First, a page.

Many theories of color discrimination predict a discontinuity in the wavelength-discrimination function of a tritanope at the point in the spectrum at which the rate of change of the visual signal constrained to an equiluminant plane passes through zero (near 460 nm). The predicted discontinuity follows from the use of a first-order approximation for which the reciprocal of the slope of the response function that generates the visual signal is proportional to the discrimination limen. In view of the good discrimination shown by such observers elsewhere in the spectrum, however, such a singularity is impossible. I show that the inclusion of the higher-order terms produces a finite value in the 460-nm region that falls in the range of values from the literature that have been obtained experimentally.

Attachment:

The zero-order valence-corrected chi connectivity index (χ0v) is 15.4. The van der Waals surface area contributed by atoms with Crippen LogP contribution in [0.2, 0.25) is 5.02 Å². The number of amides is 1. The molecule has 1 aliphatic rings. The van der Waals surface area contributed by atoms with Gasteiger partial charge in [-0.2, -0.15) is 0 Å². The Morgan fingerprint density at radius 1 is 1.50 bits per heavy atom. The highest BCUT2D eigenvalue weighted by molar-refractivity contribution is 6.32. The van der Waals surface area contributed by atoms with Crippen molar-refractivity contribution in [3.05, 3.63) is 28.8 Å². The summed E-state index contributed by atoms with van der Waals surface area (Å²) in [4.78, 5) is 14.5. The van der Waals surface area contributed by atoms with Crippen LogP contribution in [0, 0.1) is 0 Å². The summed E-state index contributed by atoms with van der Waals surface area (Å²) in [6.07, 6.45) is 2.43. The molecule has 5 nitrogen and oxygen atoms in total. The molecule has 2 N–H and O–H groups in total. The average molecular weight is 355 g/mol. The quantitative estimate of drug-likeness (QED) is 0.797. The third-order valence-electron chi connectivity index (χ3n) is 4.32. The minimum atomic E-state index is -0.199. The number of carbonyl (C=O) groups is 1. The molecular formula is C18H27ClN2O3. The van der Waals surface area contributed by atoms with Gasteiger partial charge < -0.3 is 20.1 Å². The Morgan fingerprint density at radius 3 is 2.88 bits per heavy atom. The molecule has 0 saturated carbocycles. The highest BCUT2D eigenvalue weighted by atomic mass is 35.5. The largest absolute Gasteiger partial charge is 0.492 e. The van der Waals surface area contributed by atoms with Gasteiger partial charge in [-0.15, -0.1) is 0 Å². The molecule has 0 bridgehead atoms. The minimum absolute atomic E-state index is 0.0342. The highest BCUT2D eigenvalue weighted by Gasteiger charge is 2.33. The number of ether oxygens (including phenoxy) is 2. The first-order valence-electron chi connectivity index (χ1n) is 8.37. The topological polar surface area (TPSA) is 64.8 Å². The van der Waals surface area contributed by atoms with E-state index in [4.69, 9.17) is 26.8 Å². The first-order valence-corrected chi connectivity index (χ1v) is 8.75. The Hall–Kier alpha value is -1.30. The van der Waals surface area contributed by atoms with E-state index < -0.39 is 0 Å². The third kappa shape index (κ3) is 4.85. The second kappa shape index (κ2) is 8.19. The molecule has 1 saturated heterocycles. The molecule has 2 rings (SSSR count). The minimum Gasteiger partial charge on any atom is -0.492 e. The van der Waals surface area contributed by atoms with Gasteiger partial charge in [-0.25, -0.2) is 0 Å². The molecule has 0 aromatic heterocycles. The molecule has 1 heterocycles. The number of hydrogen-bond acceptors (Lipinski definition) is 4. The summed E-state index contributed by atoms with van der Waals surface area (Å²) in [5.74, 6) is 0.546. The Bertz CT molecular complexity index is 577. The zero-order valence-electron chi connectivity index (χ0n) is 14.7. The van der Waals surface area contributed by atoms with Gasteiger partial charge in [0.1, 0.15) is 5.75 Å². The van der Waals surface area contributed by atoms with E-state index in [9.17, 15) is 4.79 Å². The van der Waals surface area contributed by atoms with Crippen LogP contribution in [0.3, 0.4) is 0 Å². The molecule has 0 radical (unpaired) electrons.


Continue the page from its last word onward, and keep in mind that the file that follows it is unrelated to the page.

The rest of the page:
© 1993 Optical Society of America
Original Manuscript: July 13, 1992
Revised Manuscript: September 28, 1992
Manuscript Accepted: September 14, 1992
Published: February 1, 1993
Kenneth Knoblauch, "Theory of wavelength discrimination in tritanopia," J. Opt. Soc. Am. A 10, 378-381 (1993)